Examining inner space at Mi Ami's studio

The recent release show for Mi Ami's "Echononecho" single at Bottom of the Hill went off with a couple of hitches. The guitarist suffered three broken strings, and the drummer's shoes kept coming untied. Maybe it was the tall stage — Mi Ami's taut, tribal meanderings seem better suited for a smaller venue. Something about its space rock is distinctly unspacious, a dub- and polyrhythm-infused No Wave assault brimming with claustrophobic unease.

Guitarist and vocalist Daniel Martin-McCormick and drummer Damon Palermo started Mi Ami in San Francisco in 2006, chasing something deeply rhythm-based, with nods to African disco, looped electronic music, and their own punk heritage. Bassist Jacob Long joined the following year — he and Martin-McCormick both played in DC's notorious free-punk outfit Black Eyes.

Watersports, due February 17 on Chicago's Quarterstick label, is Mi Ami's first full-length after a handful of singles. Recorded with Phil Manley (Champs, Trans Am), it keeps up the echoes of '80s No Wave in Martin-McCormick's atonal guitar work and yelping vocal histrionics; the Pop Group's politico punk-funk in Long's filtered bass patterns; and the sub-Saharan shake of Palermo's repetitive beats. But the band dives deeper into dub this time, from production tricks to the plodding basslines churning beneath.

Mi Ami: Blood and bulbs.
Jonathan Snyder
Mi Ami: Blood and bulbs.
"Suck Really Loud" graffiti
"Suck Really Loud" graffiti
Red light bulb
J. Pace
Red light bulb
"Black Eyes" cymbal
J. Pace
"Black Eyes" cymbal
Bloody keyboard
J. Pace
Bloody keyboard
Goat hoof shaker
J. Pace
Goat hoof shaker

"Pressure" and "Man in Your House" are slow burners, quietly clicking along on the quarter notes, with Long laying down soft echo-melody before the trio explodes into a noisy climax. "New Guitar" mirrors the more volatile lineups of the Fall, with scratchy chord-bashing over a wiry rhythm section. "Echononecho" is a strolling disco-farian workout. All feature Martin-McCormick's defiantly effete shrieks, which are the maker or breaker for many listeners. One review likened the group's work to "kicking a puppy dog and following it around in the studio with the Liars jamming."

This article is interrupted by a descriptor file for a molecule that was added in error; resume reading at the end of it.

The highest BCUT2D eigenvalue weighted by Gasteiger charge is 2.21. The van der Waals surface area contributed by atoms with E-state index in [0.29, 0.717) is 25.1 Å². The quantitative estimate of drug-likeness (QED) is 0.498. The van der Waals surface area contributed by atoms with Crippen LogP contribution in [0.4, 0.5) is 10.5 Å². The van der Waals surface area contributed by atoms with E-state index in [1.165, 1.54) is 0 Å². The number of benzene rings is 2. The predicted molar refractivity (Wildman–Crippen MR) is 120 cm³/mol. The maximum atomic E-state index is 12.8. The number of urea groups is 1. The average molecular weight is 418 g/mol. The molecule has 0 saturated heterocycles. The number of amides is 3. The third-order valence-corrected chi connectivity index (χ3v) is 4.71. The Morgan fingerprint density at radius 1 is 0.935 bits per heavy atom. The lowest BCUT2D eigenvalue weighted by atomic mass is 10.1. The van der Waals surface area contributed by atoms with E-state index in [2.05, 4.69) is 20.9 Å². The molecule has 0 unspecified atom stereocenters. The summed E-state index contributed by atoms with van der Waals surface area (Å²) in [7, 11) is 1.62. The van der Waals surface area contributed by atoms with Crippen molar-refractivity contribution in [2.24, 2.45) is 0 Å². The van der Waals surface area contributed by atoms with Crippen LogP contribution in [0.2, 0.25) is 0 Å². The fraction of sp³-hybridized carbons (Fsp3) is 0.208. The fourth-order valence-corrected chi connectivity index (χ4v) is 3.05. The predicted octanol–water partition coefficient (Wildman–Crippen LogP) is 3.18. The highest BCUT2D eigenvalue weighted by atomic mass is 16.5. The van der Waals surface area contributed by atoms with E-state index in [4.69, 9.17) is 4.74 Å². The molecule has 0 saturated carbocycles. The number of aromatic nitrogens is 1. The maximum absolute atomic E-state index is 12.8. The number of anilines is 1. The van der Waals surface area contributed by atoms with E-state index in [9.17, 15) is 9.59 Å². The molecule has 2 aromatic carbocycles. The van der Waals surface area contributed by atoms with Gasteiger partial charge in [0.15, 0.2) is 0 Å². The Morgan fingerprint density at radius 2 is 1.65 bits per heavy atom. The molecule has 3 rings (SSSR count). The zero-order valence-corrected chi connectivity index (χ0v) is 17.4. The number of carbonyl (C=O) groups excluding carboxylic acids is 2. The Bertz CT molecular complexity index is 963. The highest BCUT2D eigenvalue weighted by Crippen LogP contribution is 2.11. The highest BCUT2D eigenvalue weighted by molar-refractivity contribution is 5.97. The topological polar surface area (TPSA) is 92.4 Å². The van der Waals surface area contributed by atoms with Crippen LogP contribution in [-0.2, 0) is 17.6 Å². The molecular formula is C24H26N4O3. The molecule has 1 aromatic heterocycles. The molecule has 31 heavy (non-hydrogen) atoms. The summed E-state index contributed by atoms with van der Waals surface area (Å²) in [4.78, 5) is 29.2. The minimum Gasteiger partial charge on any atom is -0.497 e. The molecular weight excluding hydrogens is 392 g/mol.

With this allegation of canine abuse in mind, SF Weekly thought it best to investigate the Mi Ami studio/puppy mill. It's fitting that four's a crowd in the tiny room at RHL Rehearsal off Sixth Street. The band fills the space almost entirely, and it was difficult to avoid tripping over gear while gathering evidence on the Mi Ami sound.

"Suck Really Loud" graffiti
Daniel Martin-McCormick: I was practicing by myself and somebody spray-painted "SUCK REALLY LOUD" on the door. The people who run the studio painted over it in maroon, but you can still see it.

Red light bulb
DM: We've started practicing in the dark more. Maybe it's a nice ritual, or it helps us not think too much about what [the other person] is doing. Look less, listen more.

Jacob Long: If there's too much light, it's just not the right vibe. It's like playing a record store in the middle of the day.

DM: You should be going to a special place together. A ceremonial space.

"Black Eyes" cymbal
JL: That was given to us by some kid at a show. People brought their broken cymbals or whatever and gave them to us, just 'cause we always had a bunch of crap with us.

DM: [The fan] put tape on it and left it in the sun.

Bloody keyboard
DM: It's from playing keys. I was playing keyboards so hard. [Laughter follows — he actually cut himself on his guitar, and the blood traveled.]

Goat hoof shaker
Damon Palermo: My friend brought it back from Cuba when she was traveling there. We used it on the last song on the LP.

DM: To me it's a better version of the tambourine.

DP: It's got a nice tone, too — weird and watery.

 
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